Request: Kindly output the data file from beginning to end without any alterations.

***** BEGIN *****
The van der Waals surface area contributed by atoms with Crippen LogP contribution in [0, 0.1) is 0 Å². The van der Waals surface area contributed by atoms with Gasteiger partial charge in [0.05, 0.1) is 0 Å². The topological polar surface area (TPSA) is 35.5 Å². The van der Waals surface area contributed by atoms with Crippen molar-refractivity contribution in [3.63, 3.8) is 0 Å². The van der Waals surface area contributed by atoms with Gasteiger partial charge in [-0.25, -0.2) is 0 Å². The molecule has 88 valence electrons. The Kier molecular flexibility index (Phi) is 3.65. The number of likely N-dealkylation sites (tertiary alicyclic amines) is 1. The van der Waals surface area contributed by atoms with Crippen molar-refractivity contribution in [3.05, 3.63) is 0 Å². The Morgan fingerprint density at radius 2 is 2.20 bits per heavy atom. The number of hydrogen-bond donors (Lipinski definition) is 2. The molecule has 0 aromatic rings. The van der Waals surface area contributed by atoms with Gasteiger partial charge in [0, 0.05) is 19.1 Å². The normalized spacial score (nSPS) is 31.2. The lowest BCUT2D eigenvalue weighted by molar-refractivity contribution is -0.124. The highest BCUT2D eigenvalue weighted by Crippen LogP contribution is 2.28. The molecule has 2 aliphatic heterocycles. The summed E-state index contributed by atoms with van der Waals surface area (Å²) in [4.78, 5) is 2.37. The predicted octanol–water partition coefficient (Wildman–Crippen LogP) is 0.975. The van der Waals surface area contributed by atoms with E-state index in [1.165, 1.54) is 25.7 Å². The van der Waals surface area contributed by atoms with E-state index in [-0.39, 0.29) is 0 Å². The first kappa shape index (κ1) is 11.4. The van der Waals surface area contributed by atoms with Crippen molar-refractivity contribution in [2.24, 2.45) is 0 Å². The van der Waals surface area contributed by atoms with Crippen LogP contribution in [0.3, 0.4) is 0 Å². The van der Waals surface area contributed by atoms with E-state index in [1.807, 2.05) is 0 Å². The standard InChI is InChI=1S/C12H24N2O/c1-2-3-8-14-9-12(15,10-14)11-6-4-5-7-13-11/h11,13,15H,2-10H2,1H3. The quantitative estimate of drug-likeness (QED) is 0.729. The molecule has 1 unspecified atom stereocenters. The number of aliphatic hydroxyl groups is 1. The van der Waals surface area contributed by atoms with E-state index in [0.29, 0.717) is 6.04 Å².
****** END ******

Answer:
The van der Waals surface area contributed by atoms with Crippen LogP contribution in [0, 0.1) is 0 Å². The van der Waals surface area contributed by atoms with Gasteiger partial charge in [0.05, 0.1) is 0 Å². The topological polar surface area (TPSA) is 35.5 Å². The van der Waals surface area contributed by atoms with Crippen molar-refractivity contribution in [3.63, 3.8) is 0 Å². The van der Waals surface area contributed by atoms with Gasteiger partial charge in [-0.25, -0.2) is 0 Å². The molecule has 88 valence electrons. The Kier molecular flexibility index (Phi) is 3.65. The number of likely N-dealkylation sites (tertiary alicyclic amines) is 1. The van der Waals surface area contributed by atoms with Crippen molar-refractivity contribution in [3.05, 3.63) is 0 Å². The Morgan fingerprint density at radius 2 is 2.20 bits per heavy atom. The number of hydrogen-bond donors (Lipinski definition) is 2. The molecule has 0 aromatic rings. The van der Waals surface area contributed by atoms with Gasteiger partial charge in [0, 0.05) is 19.1 Å². The normalized spacial score (nSPS) is 31.2. The lowest BCUT2D eigenvalue weighted by molar-refractivity contribution is -0.124. The highest BCUT2D eigenvalue weighted by Crippen LogP contribution is 2.28. The molecule has 2 aliphatic heterocycles. The summed E-state index contributed by atoms with van der Waals surface area (Å²) in [4.78, 5) is 2.37. The predicted octanol–water partition coefficient (Wildman–Crippen LogP) is 0.975. The van der Waals surface area contributed by atoms with E-state index in [1.165, 1.54) is 25.7 Å². The van der Waals surface area contributed by atoms with E-state index in [-0.39, 0.29) is 0 Å². The first kappa shape index (κ1) is 11.4. The van der Waals surface area contributed by atoms with Crippen molar-refractivity contribution in [2.24, 2.45) is 0 Å². The van der Waals surface area contributed by atoms with Crippen LogP contribution in [0.3, 0.4) is 0 Å². The van der Waals surface area contributed by atoms with E-state index in [1.807, 2.05) is 0 Å². The standard InChI is InChI=1S/C12H24N2O/c1-2-3-8-14-9-12(15,10-14)11-6-4-5-7-13-11/h11,13,15H,2-10H2,1H3. The quantitative estimate of drug-likeness (QED) is 0.729. The molecule has 1 unspecified atom stereocenters. The number of aliphatic hydroxyl groups is 1. The van der Waals surface area contributed by atoms with E-state index in [0.29, 0.717) is 6.04 Å².